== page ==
According to the National Association for Continence (NAFC), urinary incontinence affects 200 million people worldwide. 25 million adult Americans experience transient or chronic urinary incontinence. NAFC also estimates that 75-80% of those sufferers are women.
Incontinence refers to the involuntary lack of bladder and bowel movement. Urinary incontinence (UI) is an under-treated condition that is erroneously thought to be a normal part of aging. The WHO said that incontinence is “certainly not an inevitable consequence of aging,” adding that “the most typical reaction exhibited by patients when they are diagnosed with poor bladder control was not fear nor disbelief, but relief”. Incontinence also involves the loss of control over bowel movements, it is called fecal incontinence.
Types of Urinary Incontinence
There are different degrees of urinary incontinence, from mild leaking while laughing or severe urges that don’t wait till the person gets to a bathroom. This could also be a result of childbirth and menopause in women, and a removal of the prostate in men.
Stress incontinence is observed in cases of sneezing, coughing, laughing and picking up heavy things. It occurs when the sphincter muscle in the bladder is weak and can’t control the urine. Stress incontinence is a result of physical and not mental stress. A sphincter muscle is a circular muscle that normally maintains the constriction of a natural body passage or orifice, and relaxes as required by normal physiological functioning.
When you have a sudden urge to urinate and cannot control it even long enough to run to a bathroom, you’re suffering from urge incontinence. The bladder in this case only gives the person a few seconds notice and then loses control. It can be caused by a urinary tract infection, bladder irritation, bowel problems or even nervous disorders like multiple sclerosis, Spina bifida, Parkinson’s, Alzheimer’s or even stroke or injuries. It is also called an overactive bladder.
When the bladder cannot empty itself completely, it leads to an overflowing bladder. This in turn leads to a continuous dribbling of urine. This is common among women who have a damaged bladder or in men with prostate problems. It may be caused due to diabetic neuropathy or a spinal cord injury.
As the name suggests, if a person has more than one type, like stress and urge together, then the person is said to be suffering from mixed incontinence. Medical conditions, such as thyroid problems and diabetes (that is not under medical observation), and medications such as diuretics could be a cause of mixed incontinence.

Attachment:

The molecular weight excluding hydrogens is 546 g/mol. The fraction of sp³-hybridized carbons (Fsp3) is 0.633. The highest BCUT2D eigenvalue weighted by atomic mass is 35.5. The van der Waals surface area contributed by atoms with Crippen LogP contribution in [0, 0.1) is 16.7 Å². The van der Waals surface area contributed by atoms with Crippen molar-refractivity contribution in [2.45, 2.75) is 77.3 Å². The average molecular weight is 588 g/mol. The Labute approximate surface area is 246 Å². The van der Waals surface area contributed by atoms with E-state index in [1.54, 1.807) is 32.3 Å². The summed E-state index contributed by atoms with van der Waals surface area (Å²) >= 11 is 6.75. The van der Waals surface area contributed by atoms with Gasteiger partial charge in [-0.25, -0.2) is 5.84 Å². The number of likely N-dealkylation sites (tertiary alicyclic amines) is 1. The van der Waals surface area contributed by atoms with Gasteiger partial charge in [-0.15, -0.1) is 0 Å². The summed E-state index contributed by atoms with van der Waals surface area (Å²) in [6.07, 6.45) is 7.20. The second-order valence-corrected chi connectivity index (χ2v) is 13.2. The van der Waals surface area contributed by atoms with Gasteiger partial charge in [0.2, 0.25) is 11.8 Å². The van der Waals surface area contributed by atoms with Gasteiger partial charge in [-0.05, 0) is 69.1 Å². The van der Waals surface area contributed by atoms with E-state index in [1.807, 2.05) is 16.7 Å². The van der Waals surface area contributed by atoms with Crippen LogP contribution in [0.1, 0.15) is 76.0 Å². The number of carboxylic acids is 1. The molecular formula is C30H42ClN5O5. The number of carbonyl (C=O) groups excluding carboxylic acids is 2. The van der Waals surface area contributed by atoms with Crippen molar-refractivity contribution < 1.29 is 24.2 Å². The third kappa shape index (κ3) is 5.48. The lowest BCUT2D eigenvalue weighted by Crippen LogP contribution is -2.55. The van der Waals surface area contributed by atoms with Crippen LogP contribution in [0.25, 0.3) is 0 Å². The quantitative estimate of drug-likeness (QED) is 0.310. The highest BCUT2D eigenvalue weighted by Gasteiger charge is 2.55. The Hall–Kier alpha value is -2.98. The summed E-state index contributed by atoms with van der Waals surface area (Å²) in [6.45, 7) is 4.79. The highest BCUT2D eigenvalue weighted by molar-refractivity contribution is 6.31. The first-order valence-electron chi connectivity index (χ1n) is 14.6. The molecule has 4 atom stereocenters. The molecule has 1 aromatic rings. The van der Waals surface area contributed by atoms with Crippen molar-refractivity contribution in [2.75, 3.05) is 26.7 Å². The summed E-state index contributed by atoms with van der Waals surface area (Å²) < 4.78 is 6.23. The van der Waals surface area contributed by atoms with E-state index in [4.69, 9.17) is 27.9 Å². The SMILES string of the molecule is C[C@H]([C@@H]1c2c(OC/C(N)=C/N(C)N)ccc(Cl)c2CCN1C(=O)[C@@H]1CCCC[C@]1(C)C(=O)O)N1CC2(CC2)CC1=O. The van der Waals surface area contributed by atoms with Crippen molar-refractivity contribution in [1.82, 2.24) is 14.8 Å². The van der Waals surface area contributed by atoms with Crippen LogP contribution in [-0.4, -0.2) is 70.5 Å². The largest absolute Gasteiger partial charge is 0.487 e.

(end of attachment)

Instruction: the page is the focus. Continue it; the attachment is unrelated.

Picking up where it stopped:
This type has more to do with the loss of bodily functions and mostly plagues the aged. Though it is predominantly associated with the aged, this type of incontinence could also affect the people suffering from paralysis or people with physical disability.
You experienced it when you were young, and saw it happen to your kids. Commonly known as bedwetting, it refers to involuntary urination at night. Though this is mostly observed in children, there could be rare cases where it could affect adults too. NAFC statistics show that as many as two percent to three percent of adults experience bedwetting problems.
Gross Total Incontinence
In this type of incontinence, the bladder cannot perform any of its functions. This could be because of several reasons like injury, birth defect or a bladder capacity problem.
Fecal Incontinence involves loss of control of bowel movement, leading to an unconscious passing of feces or stool. The probable causes are diarrhea, constipation, anal sphincter damage, weakness of the sphincter muscle or childbirth complications in women. A prominent symptom is uncontrolled passing of gas, stools and liquid from bowels.
Based on the type of incontinence, the doctor will advice certain treatments. A few suggestions would be to reduce caffeine intake, consuming at least two liters of water everyday and of course, and losing weight. Some other options are:
Pelvic Floor Muscle Training
A specialist doctor will assess whether the patient is able to contract (squeeze) his/her pelvic floor muscles and by how much. Accordingly, the doctor will prescribe an individual exercise program. It should generally include
- Doing a minimum of eight muscle contractions at least three times a day.
- Doing these exercises for at least three months.
- Continuing with these exercise after three months if they prove beneficial.
If a patient is unable to contract his/her pelvic floor muscles, using a device that measures and stimulates the electrical signals in the muscles may be recommended. This is called electrical stimulation. A small probe will be inserted into the vagina in women, or the anus in men. A small electric current is passed through the probe, which strengthens the pelvic floor muscles.
Vaginal cones may be used to assist strengthening of pelvic floor muscles. Vaginal cones are small weights that are inserted into the vagina. The patient holds the weights in place using her pelvic floor muscles. When possible, the patient progress to the next vaginal cone with a higher weight.
Bladder training involves learning techniques to increase the length of time between feeling the need to urinate and passing urine. The course will usually last for at least six weeks. If the patient has any problems with his/her memory, for example dementia, he/she may be given specific training to prevent leakages. This may involve a care-giver reminding the patient to use the toilet at set times.
Remember, incontinence is not any form of a disease; it can in fact be classified as a symptom of any other condition. It is essential to understand that incontinence is notattributed to aging. So, seek help immediately if you do suffer from the same.
Disclaimer: This HealthHearty article is for informative purposes only, and should not be used as a replacement for expert medical advice.